The report responds to a specific request from the LDC Group in the WTO for an analysis of how graduation will impact countries’ trade relations. LDCs are accorded special treatment in the WTO, in particular with regard to enhanced market access opportunities and the implementation of WTO rules and disciplines. 

While graduation represents an important milestone in their development path, phasing out of the special treatment provisions associated with LDC status could present challenges to graduating LDCs. As a result, graduation-related concerns are increasingly becoming an integral part of LDC proposals in the WTO.

The report was completed before the outbreak of the COVID-19 pandemic and the issuance of the WTO’s recent trade forecast, which foresees a sharp downturn in global trade this year. Nevertheless, the study remains pertinent as it examines the trade impacts resulting from graduation, not the factors that could constrain prospects for graduation due to the pandemic.

“The WTO remains committed to helping LDCs use trade to raise incomes and reduce vulnerabilities, and thereby to graduate from LDC status,” WTO Director-General Roberto Azevêdo said. “Today, a quarter of LDCs are on track to graduate — or at least were, prior to the economic dislocation arising from the COVID-19 pandemic. They​ need to be supported. It is very positive that the international community is continuing to explore measures to facilitate a smooth and sustainable graduation process for LDCs.”

A WTO member “graduates” from LDC status when it meets certain socio-economic thresholds set by the United Nations. The decision regarding graduation is taken by UN members at the recommendation of the Committee for Development Policy, an advisory body of the United Nations Economic and Social Council (ECOSOC).

There are currently 47 LDCs, of which 12 are at different stages of the graduation process. Of these LDCs, seven are WTO members (Angola, Bangladesh, Lao PDR, Myanmar, Nepal, Solomon Islands and Vanuatu) while three are in the process of negotiating their WTO accession (Bhutan, Sao Tome and Principe, and Timor-Leste). The other two LDCs on the graduation path are Kiribati and Tuvalu.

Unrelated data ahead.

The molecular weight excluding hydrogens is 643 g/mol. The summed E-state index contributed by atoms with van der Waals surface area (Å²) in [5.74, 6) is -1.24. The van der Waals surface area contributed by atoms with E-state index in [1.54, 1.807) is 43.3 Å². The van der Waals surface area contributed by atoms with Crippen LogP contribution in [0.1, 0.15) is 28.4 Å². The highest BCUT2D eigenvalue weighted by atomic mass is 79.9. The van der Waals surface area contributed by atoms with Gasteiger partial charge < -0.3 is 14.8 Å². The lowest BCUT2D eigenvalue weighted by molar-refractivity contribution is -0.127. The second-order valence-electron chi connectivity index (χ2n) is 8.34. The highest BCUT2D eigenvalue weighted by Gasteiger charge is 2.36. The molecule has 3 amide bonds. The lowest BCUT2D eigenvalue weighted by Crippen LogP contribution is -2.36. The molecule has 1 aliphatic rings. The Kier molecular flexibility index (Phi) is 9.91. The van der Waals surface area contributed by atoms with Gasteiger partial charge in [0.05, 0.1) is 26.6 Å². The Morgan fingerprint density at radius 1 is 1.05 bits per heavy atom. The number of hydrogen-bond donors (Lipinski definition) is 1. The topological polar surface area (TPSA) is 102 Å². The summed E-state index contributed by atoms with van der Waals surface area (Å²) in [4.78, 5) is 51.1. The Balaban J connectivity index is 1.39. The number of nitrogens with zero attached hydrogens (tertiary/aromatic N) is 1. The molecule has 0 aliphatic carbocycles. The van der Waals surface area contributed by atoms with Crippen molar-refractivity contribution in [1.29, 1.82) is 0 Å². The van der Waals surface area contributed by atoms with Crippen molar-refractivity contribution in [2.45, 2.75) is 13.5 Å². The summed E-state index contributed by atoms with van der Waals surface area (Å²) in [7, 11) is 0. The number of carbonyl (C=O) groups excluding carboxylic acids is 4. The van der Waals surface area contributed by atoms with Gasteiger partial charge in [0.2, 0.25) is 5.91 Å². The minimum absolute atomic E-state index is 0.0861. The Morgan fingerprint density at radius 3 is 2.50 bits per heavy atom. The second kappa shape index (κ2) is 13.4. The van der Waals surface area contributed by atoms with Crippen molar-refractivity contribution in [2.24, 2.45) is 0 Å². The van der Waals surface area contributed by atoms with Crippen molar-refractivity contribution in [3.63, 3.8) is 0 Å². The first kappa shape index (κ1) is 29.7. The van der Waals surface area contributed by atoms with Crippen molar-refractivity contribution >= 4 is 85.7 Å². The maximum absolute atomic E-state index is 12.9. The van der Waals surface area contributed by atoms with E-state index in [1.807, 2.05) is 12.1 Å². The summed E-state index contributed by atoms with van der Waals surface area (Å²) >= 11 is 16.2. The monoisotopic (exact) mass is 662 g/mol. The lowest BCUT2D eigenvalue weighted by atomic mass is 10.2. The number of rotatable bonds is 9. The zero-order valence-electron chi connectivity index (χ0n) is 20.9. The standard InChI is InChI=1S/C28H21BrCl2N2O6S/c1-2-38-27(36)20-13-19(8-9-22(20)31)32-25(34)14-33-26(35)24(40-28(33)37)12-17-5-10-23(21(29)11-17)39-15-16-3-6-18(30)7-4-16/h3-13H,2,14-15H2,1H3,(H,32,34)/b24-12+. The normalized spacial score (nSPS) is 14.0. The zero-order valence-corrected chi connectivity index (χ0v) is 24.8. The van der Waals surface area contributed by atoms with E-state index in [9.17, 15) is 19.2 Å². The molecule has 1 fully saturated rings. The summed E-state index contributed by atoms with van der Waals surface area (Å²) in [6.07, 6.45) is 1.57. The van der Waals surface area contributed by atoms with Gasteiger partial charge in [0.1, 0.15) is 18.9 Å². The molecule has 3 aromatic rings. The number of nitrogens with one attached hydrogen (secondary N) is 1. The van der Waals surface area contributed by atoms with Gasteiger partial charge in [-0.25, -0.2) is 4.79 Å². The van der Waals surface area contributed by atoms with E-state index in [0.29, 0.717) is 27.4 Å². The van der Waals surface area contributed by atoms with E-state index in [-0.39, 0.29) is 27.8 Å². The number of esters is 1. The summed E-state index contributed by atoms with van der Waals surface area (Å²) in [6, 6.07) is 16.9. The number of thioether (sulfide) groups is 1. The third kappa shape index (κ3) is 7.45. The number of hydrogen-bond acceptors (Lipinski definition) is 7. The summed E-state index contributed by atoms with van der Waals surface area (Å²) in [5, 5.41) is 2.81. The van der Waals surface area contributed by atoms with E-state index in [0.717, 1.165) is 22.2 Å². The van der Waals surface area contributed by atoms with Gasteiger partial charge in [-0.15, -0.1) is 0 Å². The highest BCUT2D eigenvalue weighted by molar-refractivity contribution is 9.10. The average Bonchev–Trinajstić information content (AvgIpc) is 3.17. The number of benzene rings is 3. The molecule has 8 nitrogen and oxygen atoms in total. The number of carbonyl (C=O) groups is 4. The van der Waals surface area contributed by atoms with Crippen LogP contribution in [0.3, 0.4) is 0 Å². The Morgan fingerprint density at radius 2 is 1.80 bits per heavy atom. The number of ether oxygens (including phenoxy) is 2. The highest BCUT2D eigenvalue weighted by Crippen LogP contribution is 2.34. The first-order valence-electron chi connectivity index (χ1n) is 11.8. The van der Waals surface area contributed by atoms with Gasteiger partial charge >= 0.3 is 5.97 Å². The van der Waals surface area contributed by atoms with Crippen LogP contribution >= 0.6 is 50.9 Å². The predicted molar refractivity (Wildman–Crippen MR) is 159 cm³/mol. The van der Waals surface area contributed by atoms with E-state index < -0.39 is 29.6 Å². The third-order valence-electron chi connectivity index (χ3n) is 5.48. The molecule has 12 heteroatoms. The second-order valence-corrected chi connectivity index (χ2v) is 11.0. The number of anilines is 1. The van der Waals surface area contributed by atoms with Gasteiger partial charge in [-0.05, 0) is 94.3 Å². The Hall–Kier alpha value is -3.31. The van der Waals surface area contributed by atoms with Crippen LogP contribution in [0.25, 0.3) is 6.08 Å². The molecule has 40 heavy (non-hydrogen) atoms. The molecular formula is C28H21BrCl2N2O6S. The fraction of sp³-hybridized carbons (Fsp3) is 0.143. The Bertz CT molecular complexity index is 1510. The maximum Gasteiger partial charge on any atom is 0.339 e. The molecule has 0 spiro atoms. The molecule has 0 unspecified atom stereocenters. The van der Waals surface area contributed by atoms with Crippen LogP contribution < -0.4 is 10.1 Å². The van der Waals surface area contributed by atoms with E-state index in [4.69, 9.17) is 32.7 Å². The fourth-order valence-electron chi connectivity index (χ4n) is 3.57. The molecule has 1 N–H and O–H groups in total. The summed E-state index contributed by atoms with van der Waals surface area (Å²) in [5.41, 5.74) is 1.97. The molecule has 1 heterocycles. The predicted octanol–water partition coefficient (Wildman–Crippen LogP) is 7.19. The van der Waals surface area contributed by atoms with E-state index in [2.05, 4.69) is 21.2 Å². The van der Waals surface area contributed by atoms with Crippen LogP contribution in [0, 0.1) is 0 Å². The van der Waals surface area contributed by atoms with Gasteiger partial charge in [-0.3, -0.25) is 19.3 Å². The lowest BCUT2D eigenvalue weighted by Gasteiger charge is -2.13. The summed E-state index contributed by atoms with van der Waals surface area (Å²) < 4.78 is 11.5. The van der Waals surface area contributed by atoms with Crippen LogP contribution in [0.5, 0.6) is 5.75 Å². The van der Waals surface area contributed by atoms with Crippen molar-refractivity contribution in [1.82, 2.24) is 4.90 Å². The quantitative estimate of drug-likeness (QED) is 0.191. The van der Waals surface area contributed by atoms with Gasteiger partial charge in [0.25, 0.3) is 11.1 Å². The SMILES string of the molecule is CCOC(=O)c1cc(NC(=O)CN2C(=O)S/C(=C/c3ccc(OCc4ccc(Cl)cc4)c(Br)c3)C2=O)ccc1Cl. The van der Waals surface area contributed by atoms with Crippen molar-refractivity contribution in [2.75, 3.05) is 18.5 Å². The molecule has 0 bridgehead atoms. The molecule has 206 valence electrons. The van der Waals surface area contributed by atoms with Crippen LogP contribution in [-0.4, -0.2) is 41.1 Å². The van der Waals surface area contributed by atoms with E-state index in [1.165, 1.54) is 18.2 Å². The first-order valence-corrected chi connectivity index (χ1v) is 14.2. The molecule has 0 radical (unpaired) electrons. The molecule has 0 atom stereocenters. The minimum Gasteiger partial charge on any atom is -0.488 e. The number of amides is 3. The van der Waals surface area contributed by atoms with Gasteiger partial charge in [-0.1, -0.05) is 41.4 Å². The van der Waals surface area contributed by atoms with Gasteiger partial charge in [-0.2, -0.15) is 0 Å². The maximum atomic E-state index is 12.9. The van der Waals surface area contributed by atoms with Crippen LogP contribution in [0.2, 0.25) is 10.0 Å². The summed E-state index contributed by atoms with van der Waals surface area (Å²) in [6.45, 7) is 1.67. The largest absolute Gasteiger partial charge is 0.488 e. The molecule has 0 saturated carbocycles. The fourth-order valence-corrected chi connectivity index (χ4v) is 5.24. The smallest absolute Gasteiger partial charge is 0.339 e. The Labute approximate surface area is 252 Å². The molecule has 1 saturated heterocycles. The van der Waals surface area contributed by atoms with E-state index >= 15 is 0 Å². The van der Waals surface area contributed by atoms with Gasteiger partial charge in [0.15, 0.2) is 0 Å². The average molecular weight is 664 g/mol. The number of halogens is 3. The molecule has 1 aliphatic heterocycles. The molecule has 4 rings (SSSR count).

The report notes that while graduating LDCs have diverse economic and trade profiles, for most of them the impact of graduation appears limited, with only marginal increases in tariffs due to the loss of preferences. The biggest impact is likely to be confined to a handful of export items (clothing, fish products, footwear) destined for a few developed country markets (Canada, the European Union and Japan). With a considerable share of graduating LDC exports going to markets covered by regional trade agreements, the impact of graduation is likely to be limited for this trade.

Graduating governments may need to take certain steps to adhere to their new non-LDC obligations, particularly with regards to increased notification requirements, the report notes.

The report explores options for graduating LDCs, including through forging appropriate trade arrangements with their trading partners and seeking recourse to instruments and procedures available under WTO rules that allow them to engage with WTO members should they face difficulties in meeting their commitments. It also identifies potential support measures that graduating LDCs can build on by working hand-in-hand with their development partners to ensure sustainable graduation.

The WTO Secretariat intends to undertake a COVID-19 impact analysis for graduating LDCs under the aegis of this project.

“Trade Impacts of LDC Graduation” is the outcome of a joint project between the WTO and the EIF that aims to help graduating LDCs to address graduation-related challenges and support their integration into global trade.

The report is available here.




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